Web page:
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Don't miss Al Myatt's profile of ECU Chancellor Steven Ballard in the 2004 Bonesville Magazine.

View from the East
Thursday, February 10, 2005

By Al Myatt

Pirates need somebody to 'hate'

Sensational Stereos


It's being called rivalry week in college basketball — a term generated by ESPN, I believe — and East Carolina, appropriately perhaps, has the week off.

The Pirates have been resting and preparing for a 7 p.m. game Saturday against Marquette, hoping to do some Minges magic in triplicate against the Golden Eagles. ECU took care of business in the closest thing to a rival matchup by beating Charlotte week before last.

While Duke and North Carolina battled for 40 minutes on Wednesday night, circumstances have left ECU with nary a neighbor with which to feud. That situation is a function of ECU's entry into Conference USA four seasons ago.

"We had built a great rivalry with UNC Wilmington when we were in the Colonial (Athletic Association)," said ECU coach Bill Herrion. "In the four years we've been in Conference USA, I'd like to think our fans would think that Charlotte has been a good rivalry for us because we're the only two teams in this league from North Carolina."

But Herrion concedes that feelings from the 49ers may not be mutual.

"Because Charlotte has had success for a much longer period of time than we've had, I'm sure that they look at either Cincinnati or Louisville or Memphis as more of a rivalry," said the ECU coach.

The situation will not improve with Charlotte's departure to the Atlantic 10 next season. Although Herrion has indicated he would like to schedule UNCW and Charlotte, it would probably be for one non-conference game at the most per season. For rivalries to flourish in hoops, there needs to be an annual home and home confrontation. Whatever happens in the first game pushes the envelope to the second game.

ECU got even against the 49ers in Greenville for the season but the emotion dissipates when fans and players have to wait an offseason for a shot at redemption.

Healthy rivalries are like arms races. A pair of programs are pushed to higher levels through competition. It's too bad the Pirates lack such a competitive catalyst. Old Dominion is in the neighborhood — but there again — one matchup per season outside of a league framework hardly develops the benefits of a healthy rivalry.

ECU's closest league foe next year after Conference USA reshuffles has a hefty buffer zone — at least 50 times wider than the narrow real estate that separates UNC and Duke.

"Geography," Herrion said. "That's hitting the nail on the head."

Herrion cut his teeth as a college head coach at Drexel in Philadelphia where you can hardly cross a street without invading a rival's turf. It just isn't the same in Greenville.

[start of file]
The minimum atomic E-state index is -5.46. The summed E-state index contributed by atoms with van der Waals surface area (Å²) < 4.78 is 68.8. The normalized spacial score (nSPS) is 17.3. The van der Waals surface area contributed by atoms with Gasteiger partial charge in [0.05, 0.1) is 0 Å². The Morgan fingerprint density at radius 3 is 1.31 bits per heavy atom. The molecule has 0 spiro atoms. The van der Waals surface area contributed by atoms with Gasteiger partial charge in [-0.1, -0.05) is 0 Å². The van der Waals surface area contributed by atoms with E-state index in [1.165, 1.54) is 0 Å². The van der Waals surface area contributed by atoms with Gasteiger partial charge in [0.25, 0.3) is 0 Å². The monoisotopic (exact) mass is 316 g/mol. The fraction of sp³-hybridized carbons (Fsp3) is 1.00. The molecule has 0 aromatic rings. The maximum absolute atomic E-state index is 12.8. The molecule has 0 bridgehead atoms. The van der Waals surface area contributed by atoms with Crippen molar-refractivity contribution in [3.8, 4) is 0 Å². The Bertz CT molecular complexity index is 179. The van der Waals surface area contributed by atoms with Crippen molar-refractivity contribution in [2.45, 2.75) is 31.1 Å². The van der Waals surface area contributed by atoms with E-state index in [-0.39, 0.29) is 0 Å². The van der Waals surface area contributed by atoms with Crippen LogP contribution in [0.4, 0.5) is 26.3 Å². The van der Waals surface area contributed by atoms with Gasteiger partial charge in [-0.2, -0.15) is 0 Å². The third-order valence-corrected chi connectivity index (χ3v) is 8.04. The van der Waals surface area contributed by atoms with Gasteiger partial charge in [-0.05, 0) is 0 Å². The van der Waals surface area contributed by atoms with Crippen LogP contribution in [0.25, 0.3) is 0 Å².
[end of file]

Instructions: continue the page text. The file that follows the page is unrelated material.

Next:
"Our closest game next year when the conference gets realigned is going to be at Marshall," Herrion said. "From what people have told me, that's an 8- or 9-hour bus ride."

Folks at ECU and Marshall don't go to the same parties as is sometimes the case with students at Duke and Carolina. Talking smack long distance lacks the same impact.

The Pirates don't have a dance partner to push them to their competitive limits and so ECU is often forced to bring its own emotion into buildings such as Freedom Hall and the Pyramid, which has resulted in a wide range of performance this season in terms of consistency.

"We're playing better basketball right now, but a real issue — and I don't know if it's because we're young and inexperienced — is just our kids understanding the importance of playing 40 minutes of good basketball, particularly when you go on the road," Herrion said.

"It's so hard to win on the road. You've just got to play offense and defense every possession for 40 minutes. We have not been able to do that."

ECU athletic director Terry Holland understands the situation. That's why he has talked about scheduling ACC schools in the region.

For now, ECU's motivation springs from trying to make the C-USA Tournament field.

"We have six conference games left and our goal is we want to get in the Conference USA Tournament," Herrion said. "In order for us to do that we need to win as many games as we can out of these last six."

That endeavor starts after a week of resting up for Marquette.

Lacking a rival, ECU has flourished on occasion by rising up to knock off an established program within the energized confines of Williams Arena at Minges Coliseum. The Golden Eagles, part of the exodus to the Big East next season, know only too well about that.

The first time it happened was Feb. 26, 2002 when East Carolina stunned Marquette 51-46.

It happened again on Dec. 30, 2002 when the Golden Eagles went tumbling again in Greenville, 73-70.

"Our fans weren't going to let us lose and we fed off of that," said Pirates power forward Erroyl Bing after that second triumph over Marquette.

The second time the Pirates topped Marquette at home, Coach Tom Crean's club regrouped to make a run to the Final Four behind the leadership of current NBA star Dwyane Wade. This time around, guard Travis Diener, who recently returned from an injury, is the closest thing to a star for the Golden Eagles.

It may be hard to develop emotion about a team that's leaving the league coming all the way from Milwaukee. But for 40 minutes on Saturday night, the Pirates and their fans need to find the fever pitch that other programs muster for rivalry week.


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02/23/2007 12:33:02 AM

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